Vyto Baltrukenas: One day I opened the mail and said, Oh, a letter from the City. “Your application has been denied,” it read. In those days there was kind of an anti-liquor-license movement in the city. Many places, particularly smaller places, lost their license or didn’t have it renewed. The commissioner came to Jimmy’s and discovered we were too close to the school.

Matt Martell: The bar also needed renovations to bring it up to code. New walls, floors, bathrooms, kitchen, electrical, plumbing—basically everything.

Vyto Baltrukenas: We spent the summer tearing the place out. Only the ceiling in the west room was left over. And the bar, which is from the ’20s, we think.

Matt Martell: But after all the renovations, the City denied the application again because of the bar’s proximity to St. Thomas the Apostle School across Woodlawn Avenue.

Vyto Baltrukenas: We had heard that something was amiss.

Jack Spicer: The bar was probably in more jeopardy than we realized.

Vyto Baltrukenas: We had an appeal hearing on March 17, St. Patrick’s Day. We rode the train downtown. There were all kinds of people at the hearing. The University, neighborhood groups, significant folks in the state government. Religious institutions.

David Axelrod: There are a lot of old Irish priests who probably would smile knowing that the church saved Jimmy’s.

Vyto Baltrukenas: We didn’t organize anything. People just came down. I looked around and said, My god, I’ve been here for 20 years, and I don’t know all these people. We were flabbergasted. A few weeks later we got a decision.

(Photography by John Zich)


License Appeal Commission Order (March 22, 2000)

Well run taverns operated by good neighbors can enrich a community greatly. It is apparent that Jimmy’s has been enriching this neighborhood as a meeting place for the community since the middle of the last century. It strikes us as a place where hard hat and lunch pail share the same bar with briefcase and Wall Street Journal, where a shot and a beer is as at home as a glass of Cabernet. It also seems to be a place that fosters good times and fond memories for people who may subsequently leave this community behind to pursue a career but will never leave behind the collegiate experience that this tavern is itself a part of.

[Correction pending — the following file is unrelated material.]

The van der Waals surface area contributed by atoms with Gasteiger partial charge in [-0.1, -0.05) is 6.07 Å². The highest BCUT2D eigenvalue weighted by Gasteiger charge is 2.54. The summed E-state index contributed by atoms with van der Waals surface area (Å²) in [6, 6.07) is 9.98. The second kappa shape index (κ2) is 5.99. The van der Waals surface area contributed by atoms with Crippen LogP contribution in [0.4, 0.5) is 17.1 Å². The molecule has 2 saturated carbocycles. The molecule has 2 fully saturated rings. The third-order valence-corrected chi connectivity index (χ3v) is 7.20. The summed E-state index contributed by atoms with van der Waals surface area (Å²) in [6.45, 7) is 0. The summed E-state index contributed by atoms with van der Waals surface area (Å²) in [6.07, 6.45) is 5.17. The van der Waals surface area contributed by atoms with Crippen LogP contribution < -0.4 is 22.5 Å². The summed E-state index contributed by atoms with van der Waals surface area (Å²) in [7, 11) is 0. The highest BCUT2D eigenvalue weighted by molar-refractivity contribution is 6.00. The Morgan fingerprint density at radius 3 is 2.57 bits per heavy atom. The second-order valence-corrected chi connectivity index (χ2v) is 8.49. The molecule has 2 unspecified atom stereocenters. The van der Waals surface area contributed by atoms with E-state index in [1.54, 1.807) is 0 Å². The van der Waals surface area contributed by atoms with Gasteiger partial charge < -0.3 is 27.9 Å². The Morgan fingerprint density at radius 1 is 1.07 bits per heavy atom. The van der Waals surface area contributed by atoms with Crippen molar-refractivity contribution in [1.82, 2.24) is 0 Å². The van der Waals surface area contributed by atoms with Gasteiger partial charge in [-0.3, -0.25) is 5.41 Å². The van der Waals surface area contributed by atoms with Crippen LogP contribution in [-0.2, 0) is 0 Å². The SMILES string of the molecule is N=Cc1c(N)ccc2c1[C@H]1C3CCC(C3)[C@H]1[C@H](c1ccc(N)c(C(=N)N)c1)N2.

Bill Callahan: The busiest day we ever had was the last day we were open in 1999. And a busier day than that was when we reopened. I’d come in at seven and work till three or four in the morning. It was insane.

Vyto Baltrukenas: The joy that you saw. People flew in just to be here. We’re talking about 50 years’ worth of Jimmy’s ownership. The number of people who considered themselves regulars, even if they weren’t there every day. People who met their wives, girlfriends, husbands, boyfriends, whatever. Births, deaths.

Hanna Holborn Gray: I spend a lot of time meeting with alumni, sometimes quite by accident. I never go to an airport or a restaurant without meeting graduates of the University of Chicago, and so many of them mention their time at the University. And Jimmy’s crops up. They want to know how it’s doing.

Joseph G. Peterson: When I left Jimmy’s, for many years my habit for falling asleep at night would be to walk behind the bar in my mind and remember, you know, where to pop open the beer bottles, how to empty those things out, just walking through the bar, remembering all the little details.

Vyto Baltrukenas: If I hadn’t gotten that job, maybe I’d have gone out and made a million bucks. But I’m willing to look on the bright side and say, I got to know Jimmy instead.

Joseph G. Peterson: There’s a perfect moment to the day in a bar, in my opinion. It might be just after lunch or something, the way the light comes in. It’s still a little quiet. You’d have your lunch crowd, mostly construction workers, a handful of regulars, some professors. Friday evening if you open the west room, maybe five or six in the evening, was perfect. It was quiet, mellow. You’d have a person here or a person there. And then by six all the workers are coming in and everybody’s just talking, you know, talk, talk, talk. And it’s still quite nice. But once you serve five or six pitchers, the volume, and before you know it everybody’s shouting.

Ben Ryder Howe, AB’94, is a writer in New York City. He is a frequent contributor to the New York Times and the author of My Korean Deli: Risking It All for a Convenience Store (Henry Holt, 2011), which is being made into a television series by AMC Networks.